So, no prescience there, then. On Saturday, 20 horses from these parts will be contenders at the 22nd Breeders' Cup fixture, an eight-race card offering purses of $14m. The feast of racing is a moveable one, and this year it is at Belmont Park, where Papyrus, all those years ago, was humbled by Zev.
Not many Derby winners have crossed the pond as three-year-olds; 45 years after Papyrus, Sir Ivor won the Washington International. The next three all took part at the Breeders' Cup: Dr Devious, fourth in the 1992 Turf; Galileo, sixth in the 2001 Classic; and High Chaparral, winner of the Turf three years ago.
Papyrus, bless him, was on a hiding to nothing. He had a seven-day sea voyage, albeit in luxury accommodation on the liner Aquitania, to cope with; was racing on dirt for the first time, on a track reduced to a mudbath by torrential rain; and his obdurate connections refused, against all advice, to equip him with racing plates with studs to help him grip.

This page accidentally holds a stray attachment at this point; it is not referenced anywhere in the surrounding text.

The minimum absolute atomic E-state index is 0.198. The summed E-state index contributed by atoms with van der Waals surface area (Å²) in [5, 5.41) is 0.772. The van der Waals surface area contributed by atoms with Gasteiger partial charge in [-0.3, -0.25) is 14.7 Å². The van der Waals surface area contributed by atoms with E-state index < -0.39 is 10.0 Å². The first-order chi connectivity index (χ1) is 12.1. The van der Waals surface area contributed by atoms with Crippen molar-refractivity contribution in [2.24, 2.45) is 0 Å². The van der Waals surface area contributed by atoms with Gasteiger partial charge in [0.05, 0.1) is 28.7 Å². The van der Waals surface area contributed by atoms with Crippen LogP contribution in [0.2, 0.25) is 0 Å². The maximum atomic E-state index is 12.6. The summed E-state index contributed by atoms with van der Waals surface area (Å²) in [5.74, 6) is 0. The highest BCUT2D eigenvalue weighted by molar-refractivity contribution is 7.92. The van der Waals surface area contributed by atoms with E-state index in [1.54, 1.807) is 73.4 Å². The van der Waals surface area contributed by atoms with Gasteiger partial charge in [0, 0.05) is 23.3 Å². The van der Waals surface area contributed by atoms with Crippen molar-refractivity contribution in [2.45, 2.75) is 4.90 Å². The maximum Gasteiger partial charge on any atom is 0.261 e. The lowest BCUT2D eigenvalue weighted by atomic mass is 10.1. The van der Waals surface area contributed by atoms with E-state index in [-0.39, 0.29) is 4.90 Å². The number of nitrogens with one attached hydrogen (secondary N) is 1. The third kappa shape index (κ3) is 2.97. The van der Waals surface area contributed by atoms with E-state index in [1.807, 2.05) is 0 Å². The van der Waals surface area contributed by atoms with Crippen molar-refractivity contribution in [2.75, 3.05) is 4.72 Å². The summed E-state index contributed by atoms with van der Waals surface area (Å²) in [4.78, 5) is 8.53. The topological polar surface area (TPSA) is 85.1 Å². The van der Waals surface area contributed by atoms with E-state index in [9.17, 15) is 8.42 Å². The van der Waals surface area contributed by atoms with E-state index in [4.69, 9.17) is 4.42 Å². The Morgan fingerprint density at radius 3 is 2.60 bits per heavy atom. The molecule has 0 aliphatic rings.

Even in the modern era, with just a seven-hour flight to cope with, playing away is hard and European runners (Ryder Cup-style, the British, Irish and French start bonding in the face of American opposition) have notched just 28 victories in 153 previous Breeders' Cup races. Eleven of those have come in the 12-furlong Turf, including five of the past six and two of the previous three at Belmont Park, which is, with its wide turns and temperate climate, perceived as almost familiar territory.